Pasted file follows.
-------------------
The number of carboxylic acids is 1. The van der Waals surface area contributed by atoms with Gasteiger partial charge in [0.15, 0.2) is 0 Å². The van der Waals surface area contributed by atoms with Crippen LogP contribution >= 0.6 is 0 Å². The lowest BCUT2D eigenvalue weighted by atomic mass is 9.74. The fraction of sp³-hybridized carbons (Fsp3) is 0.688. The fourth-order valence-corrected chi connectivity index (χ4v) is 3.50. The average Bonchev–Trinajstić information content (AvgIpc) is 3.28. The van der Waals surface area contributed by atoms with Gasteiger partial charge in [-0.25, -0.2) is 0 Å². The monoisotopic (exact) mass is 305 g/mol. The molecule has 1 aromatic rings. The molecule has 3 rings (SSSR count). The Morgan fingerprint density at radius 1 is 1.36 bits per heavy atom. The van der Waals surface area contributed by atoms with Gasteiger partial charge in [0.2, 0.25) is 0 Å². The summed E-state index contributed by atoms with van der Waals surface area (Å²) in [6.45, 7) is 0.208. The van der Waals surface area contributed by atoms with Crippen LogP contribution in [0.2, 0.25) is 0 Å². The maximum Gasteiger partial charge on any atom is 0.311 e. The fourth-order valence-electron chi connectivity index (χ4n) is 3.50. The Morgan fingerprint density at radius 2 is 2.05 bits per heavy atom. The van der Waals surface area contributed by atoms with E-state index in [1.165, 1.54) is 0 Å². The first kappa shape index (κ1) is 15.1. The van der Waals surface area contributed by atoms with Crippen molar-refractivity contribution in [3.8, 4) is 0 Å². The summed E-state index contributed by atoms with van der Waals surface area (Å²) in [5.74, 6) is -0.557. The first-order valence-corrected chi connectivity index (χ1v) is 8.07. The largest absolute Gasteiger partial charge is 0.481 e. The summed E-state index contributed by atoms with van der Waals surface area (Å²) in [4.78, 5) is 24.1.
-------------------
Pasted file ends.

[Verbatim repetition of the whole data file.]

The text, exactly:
The number of carboxylic acids is 1. The van der Waals surface area contributed by atoms with Gasteiger partial charge in [0.15, 0.2) is 0 Å². The van der Waals surface area contributed by atoms with Crippen LogP contribution >= 0.6 is 0 Å². The lowest BCUT2D eigenvalue weighted by atomic mass is 9.74. The fraction of sp³-hybridized carbons (Fsp3) is 0.688. The fourth-order valence-corrected chi connectivity index (χ4v) is 3.50. The average Bonchev–Trinajstić information content (AvgIpc) is 3.28. The van der Waals surface area contributed by atoms with Gasteiger partial charge in [-0.25, -0.2) is 0 Å². The monoisotopic (exact) mass is 305 g/mol. The molecule has 1 aromatic rings. The molecule has 3 rings (SSSR count). The Morgan fingerprint density at radius 1 is 1.36 bits per heavy atom. The van der Waals surface area contributed by atoms with Gasteiger partial charge in [0.2, 0.25) is 0 Å². The summed E-state index contributed by atoms with van der Waals surface area (Å²) in [6.45, 7) is 0.208. The van der Waals surface area contributed by atoms with Crippen LogP contribution in [0.2, 0.25) is 0 Å². The maximum Gasteiger partial charge on any atom is 0.311 e. The fourth-order valence-electron chi connectivity index (χ4n) is 3.50. The Morgan fingerprint density at radius 2 is 2.05 bits per heavy atom. The van der Waals surface area contributed by atoms with E-state index in [1.165, 1.54) is 0 Å². The first kappa shape index (κ1) is 15.1. The van der Waals surface area contributed by atoms with Crippen molar-refractivity contribution in [3.8, 4) is 0 Å². The summed E-state index contributed by atoms with van der Waals surface area (Å²) in [5.74, 6) is -0.557. The first-order valence-corrected chi connectivity index (χ1v) is 8.07. The largest absolute Gasteiger partial charge is 0.481 e. The summed E-state index contributed by atoms with van der Waals surface area (Å²) in [4.78, 5) is 24.1.